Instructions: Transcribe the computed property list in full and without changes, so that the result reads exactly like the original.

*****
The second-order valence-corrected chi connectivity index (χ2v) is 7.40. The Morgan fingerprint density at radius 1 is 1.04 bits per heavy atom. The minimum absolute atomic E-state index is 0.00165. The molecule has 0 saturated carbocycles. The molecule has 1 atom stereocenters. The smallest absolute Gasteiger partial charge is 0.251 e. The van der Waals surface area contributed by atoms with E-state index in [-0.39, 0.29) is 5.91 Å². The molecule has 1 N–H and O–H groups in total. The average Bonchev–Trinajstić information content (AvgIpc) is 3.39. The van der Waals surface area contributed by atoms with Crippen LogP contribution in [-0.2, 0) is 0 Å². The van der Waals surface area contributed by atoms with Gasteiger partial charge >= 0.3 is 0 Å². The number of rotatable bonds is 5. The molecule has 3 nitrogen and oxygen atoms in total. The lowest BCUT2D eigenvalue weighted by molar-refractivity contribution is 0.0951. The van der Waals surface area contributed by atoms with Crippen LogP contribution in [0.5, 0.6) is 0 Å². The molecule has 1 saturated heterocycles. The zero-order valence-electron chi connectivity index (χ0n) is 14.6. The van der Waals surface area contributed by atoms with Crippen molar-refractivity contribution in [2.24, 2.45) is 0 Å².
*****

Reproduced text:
The second-order valence-corrected chi connectivity index (χ2v) is 7.40. The Morgan fingerprint density at radius 1 is 1.04 bits per heavy atom. The minimum absolute atomic E-state index is 0.00165. The molecule has 0 saturated carbocycles. The molecule has 1 atom stereocenters. The smallest absolute Gasteiger partial charge is 0.251 e. The van der Waals surface area contributed by atoms with E-state index in [-0.39, 0.29) is 5.91 Å². The molecule has 1 N–H and O–H groups in total. The average Bonchev–Trinajstić information content (AvgIpc) is 3.39. The van der Waals surface area contributed by atoms with Crippen LogP contribution in [-0.2, 0) is 0 Å². The van der Waals surface area contributed by atoms with Gasteiger partial charge >= 0.3 is 0 Å². The number of rotatable bonds is 5. The molecule has 3 nitrogen and oxygen atoms in total. The lowest BCUT2D eigenvalue weighted by molar-refractivity contribution is 0.0951. The van der Waals surface area contributed by atoms with Crippen LogP contribution in [0.5, 0.6) is 0 Å². The molecule has 1 saturated heterocycles. The zero-order valence-electron chi connectivity index (χ0n) is 14.6. The van der Waals surface area contributed by atoms with Crippen molar-refractivity contribution in [2.24, 2.45) is 0 Å².